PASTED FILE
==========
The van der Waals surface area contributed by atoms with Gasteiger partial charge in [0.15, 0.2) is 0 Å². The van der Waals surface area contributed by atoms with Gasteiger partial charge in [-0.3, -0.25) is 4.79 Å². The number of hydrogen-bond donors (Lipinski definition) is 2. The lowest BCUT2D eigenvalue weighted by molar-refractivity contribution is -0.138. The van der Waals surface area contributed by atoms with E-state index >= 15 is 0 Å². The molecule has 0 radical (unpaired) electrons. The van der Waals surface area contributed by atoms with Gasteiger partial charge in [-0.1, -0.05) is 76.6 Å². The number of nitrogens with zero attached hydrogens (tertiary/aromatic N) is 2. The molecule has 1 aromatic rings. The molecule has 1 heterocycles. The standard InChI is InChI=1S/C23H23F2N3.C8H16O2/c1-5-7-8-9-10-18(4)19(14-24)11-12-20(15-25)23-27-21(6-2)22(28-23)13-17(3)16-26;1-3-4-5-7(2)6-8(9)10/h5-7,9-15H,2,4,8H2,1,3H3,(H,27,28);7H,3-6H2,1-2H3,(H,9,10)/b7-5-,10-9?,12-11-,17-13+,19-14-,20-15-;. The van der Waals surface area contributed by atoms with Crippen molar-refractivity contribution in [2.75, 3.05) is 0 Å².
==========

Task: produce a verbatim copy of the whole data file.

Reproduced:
The van der Waals surface area contributed by atoms with Gasteiger partial charge in [0.15, 0.2) is 0 Å². The van der Waals surface area contributed by atoms with Gasteiger partial charge in [-0.3, -0.25) is 4.79 Å². The number of hydrogen-bond donors (Lipinski definition) is 2. The lowest BCUT2D eigenvalue weighted by molar-refractivity contribution is -0.138. The van der Waals surface area contributed by atoms with E-state index >= 15 is 0 Å². The molecule has 0 radical (unpaired) electrons. The van der Waals surface area contributed by atoms with Gasteiger partial charge in [-0.1, -0.05) is 76.6 Å². The number of nitrogens with zero attached hydrogens (tertiary/aromatic N) is 2. The molecule has 1 aromatic rings. The molecule has 1 heterocycles. The standard InChI is InChI=1S/C23H23F2N3.C8H16O2/c1-5-7-8-9-10-18(4)19(14-24)11-12-20(15-25)23-27-21(6-2)22(28-23)13-17(3)16-26;1-3-4-5-7(2)6-8(9)10/h5-7,9-15H,2,4,8H2,1,3H3,(H,27,28);7H,3-6H2,1-2H3,(H,9,10)/b7-5-,10-9?,12-11-,17-13+,19-14-,20-15-;. The van der Waals surface area contributed by atoms with Crippen molar-refractivity contribution in [2.75, 3.05) is 0 Å².